Oh no, he’s absolutely not a failure. Joba was selected with the 41st overall pick in the draft and here’s the full list of players taken with that pick who have been above replacement level in their career.

Year Tm Pos WAR
1973 Red Sox Fred Lynn (minors) OF 46.7
1980 Cardinals Dan Plesac (minors) LHP 15.9
2006 Yankees *Joba Chamberlain (minors) RHP 6.5
1982 Phillies Lance McCullers (minors) RHP 4.7
1991 Tigers *Trever Miller (minors) LHP 4.2
1965 Athletics Bob Stinson (minors) OF 3.5
1983 Reds via Yankees *Joe Oliver (minors) C 2.2
1970 Giants Butch Metzger (minors) RHP 1.0
2007 Athletics *Sean Doolittle (minors) 1B 0.8
1990 Red Sox via Braves *Frankie Rodriguez (minors) RHP 0.4
Provided by View Original Table
Generated 12/27/2012.

That’s it, ten guys and Joba is currently the third best with a chance to climb into second before things are all said and done. The Yankees have gotten plenty of return on their draft pick and $1.1M signing bonus, so there’s no way he can be considered a failure.

Now, being a disappointment is another matter entirely. Joba will billed as an ace-in-waiting — “Chamberlain fits the No. 1 starter profile in nearly every way,” wrote Baseball America (subs. req’d) when they ranked him as the third best prospect in baseball prior to 2008 — as a prospect and he has not delivered on that promise, so in that sense he’s a disappointment. There’s wasted talent here in that he’s been used primarily as a reliever when he had the stuff to start, but the team played a big role in that obviously.

The Yankees gave Joba only 33 full/unrestricted starts (3.88 ERA, ~4.00 FIP) and ten pitch-count limited starts to prove his worth in the rotation in 2008 and 2009. As a 23-year-old in 2009, he pitched to a 4.34 ERA (4.43 FIP) in 24 starts and 130.2 innings before being limited during the final month of the season, when he got hit pretty hard. He didn’t light the world on fire from April through August, but that performance in the AL East at that age doesn’t strike me as something that warrants being banished to the bullpen for good. That’s what happened though. It is what it is.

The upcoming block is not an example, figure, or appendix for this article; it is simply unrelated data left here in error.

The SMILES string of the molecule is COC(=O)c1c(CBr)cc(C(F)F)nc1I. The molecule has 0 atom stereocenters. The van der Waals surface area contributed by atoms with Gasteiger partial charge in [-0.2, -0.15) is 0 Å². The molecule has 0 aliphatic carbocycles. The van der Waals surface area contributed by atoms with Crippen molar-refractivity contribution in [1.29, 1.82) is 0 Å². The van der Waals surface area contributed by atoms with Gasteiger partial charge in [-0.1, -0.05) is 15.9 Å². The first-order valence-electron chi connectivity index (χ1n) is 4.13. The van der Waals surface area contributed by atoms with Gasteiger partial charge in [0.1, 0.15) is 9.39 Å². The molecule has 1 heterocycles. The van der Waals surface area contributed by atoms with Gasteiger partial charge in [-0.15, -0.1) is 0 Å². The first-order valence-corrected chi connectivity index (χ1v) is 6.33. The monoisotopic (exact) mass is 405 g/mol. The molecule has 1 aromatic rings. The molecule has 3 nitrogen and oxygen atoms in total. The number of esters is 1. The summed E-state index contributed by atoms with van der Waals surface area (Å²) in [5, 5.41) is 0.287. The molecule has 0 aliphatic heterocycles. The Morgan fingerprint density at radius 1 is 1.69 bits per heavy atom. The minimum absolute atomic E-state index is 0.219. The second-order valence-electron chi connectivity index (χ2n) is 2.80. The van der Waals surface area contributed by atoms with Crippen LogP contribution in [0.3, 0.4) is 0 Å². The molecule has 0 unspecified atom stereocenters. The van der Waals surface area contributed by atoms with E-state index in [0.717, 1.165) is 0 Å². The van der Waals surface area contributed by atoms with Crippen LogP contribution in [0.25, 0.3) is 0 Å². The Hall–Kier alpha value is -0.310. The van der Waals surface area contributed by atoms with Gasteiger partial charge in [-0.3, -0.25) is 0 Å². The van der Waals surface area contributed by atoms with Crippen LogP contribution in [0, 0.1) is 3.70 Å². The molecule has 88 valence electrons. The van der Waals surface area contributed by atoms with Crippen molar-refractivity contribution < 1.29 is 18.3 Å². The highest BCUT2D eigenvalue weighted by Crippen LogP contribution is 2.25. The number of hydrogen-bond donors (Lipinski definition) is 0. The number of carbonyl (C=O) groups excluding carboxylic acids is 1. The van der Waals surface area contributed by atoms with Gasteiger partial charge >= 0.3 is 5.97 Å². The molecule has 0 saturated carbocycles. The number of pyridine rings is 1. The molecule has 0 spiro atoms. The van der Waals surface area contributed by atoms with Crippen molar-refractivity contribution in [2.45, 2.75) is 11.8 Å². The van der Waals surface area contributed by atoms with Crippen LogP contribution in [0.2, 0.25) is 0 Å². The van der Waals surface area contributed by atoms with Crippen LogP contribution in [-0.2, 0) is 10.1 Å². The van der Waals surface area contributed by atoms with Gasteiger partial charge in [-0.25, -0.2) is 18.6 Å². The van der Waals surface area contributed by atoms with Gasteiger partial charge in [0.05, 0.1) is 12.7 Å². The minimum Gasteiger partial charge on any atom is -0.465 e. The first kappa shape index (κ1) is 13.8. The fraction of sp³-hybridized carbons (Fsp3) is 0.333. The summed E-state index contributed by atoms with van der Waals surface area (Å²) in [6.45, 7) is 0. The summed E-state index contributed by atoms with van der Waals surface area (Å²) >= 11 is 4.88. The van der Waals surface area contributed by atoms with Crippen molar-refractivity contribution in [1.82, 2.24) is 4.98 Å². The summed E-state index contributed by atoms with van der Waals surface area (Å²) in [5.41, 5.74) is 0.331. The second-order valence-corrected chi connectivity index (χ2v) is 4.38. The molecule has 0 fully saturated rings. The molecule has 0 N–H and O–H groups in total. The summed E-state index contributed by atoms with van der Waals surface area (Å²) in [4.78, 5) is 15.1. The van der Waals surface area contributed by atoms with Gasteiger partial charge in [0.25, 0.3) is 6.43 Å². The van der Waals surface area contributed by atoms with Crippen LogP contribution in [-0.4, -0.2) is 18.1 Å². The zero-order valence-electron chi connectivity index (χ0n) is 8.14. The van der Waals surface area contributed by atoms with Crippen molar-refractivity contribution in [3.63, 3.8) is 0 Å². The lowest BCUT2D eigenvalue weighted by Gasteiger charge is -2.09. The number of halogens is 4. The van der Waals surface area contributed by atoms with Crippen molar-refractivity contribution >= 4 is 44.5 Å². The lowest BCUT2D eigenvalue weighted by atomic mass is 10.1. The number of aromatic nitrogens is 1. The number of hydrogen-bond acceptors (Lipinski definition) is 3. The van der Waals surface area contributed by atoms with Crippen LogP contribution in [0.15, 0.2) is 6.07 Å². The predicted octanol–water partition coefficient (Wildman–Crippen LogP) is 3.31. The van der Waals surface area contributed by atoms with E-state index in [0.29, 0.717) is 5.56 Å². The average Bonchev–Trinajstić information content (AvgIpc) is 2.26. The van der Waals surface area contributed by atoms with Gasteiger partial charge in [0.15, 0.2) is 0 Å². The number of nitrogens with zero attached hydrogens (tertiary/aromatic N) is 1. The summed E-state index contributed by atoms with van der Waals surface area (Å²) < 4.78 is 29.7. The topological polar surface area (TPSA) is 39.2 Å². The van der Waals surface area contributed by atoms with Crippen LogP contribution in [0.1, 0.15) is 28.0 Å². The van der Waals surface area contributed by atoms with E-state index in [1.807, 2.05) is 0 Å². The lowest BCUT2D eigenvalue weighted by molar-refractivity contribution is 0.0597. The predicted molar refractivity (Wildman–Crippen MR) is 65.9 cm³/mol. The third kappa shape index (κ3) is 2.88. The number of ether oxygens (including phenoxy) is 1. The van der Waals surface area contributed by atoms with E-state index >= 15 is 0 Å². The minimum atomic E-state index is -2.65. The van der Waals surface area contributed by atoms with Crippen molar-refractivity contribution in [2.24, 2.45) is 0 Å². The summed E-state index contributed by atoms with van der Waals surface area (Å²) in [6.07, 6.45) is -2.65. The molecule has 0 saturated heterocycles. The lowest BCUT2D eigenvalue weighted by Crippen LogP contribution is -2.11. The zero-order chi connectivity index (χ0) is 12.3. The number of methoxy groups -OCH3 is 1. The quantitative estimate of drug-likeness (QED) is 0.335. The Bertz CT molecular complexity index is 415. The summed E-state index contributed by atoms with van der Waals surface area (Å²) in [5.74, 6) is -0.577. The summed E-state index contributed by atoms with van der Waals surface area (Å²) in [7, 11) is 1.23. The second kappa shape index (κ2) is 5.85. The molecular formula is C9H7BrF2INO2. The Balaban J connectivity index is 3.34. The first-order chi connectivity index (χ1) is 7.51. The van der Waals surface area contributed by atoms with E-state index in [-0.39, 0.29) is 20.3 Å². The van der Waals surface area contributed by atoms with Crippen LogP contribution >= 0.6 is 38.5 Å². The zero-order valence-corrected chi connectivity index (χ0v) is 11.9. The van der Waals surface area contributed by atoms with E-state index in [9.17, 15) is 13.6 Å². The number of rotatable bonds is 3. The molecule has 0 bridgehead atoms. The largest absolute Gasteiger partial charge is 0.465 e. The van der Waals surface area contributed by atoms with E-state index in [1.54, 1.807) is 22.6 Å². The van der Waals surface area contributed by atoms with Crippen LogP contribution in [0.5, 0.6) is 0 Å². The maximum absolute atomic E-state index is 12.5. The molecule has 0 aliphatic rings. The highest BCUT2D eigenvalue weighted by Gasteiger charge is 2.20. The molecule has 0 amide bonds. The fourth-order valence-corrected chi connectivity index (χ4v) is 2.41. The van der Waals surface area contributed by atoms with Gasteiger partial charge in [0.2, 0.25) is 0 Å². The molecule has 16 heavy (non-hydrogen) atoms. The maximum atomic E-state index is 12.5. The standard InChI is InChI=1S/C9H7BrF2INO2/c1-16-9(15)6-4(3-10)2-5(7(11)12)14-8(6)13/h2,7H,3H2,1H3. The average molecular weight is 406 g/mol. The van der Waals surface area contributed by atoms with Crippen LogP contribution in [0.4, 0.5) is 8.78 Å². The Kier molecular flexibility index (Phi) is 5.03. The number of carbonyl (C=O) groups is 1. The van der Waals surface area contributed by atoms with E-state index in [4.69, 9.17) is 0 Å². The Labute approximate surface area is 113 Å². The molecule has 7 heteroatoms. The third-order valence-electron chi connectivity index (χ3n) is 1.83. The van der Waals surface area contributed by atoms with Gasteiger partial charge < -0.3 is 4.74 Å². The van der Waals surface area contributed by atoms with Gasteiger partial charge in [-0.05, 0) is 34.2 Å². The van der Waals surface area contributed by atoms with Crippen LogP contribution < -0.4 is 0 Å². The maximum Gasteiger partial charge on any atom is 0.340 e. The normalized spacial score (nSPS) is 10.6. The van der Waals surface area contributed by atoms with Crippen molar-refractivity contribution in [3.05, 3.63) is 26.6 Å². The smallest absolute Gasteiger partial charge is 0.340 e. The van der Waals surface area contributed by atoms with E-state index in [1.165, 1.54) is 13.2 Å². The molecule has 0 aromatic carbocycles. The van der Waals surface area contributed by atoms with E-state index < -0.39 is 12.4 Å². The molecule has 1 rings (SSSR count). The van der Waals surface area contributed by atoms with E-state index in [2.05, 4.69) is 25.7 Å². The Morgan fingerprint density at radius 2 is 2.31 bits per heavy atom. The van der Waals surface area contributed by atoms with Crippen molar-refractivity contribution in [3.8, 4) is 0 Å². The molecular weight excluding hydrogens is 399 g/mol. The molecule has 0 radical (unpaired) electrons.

Joba set the bar crazy high with his out of this world 2007 debut and that led to unrealistic expectations that were impossible to meet. He also didn’t do himself any favors through the years by showing up to camp out of shape and getting arrested for DUI, so I don’t want to make it seem like I’m absolving him of blame for the failure to reach his ceiling. I wanted Joba to get more time to show what he could do as a starter but that didn’t happen, so I’m disappointed. In no way is having one decent year as a starter and 3+ years as a good to great reliever a failure though. Not at all.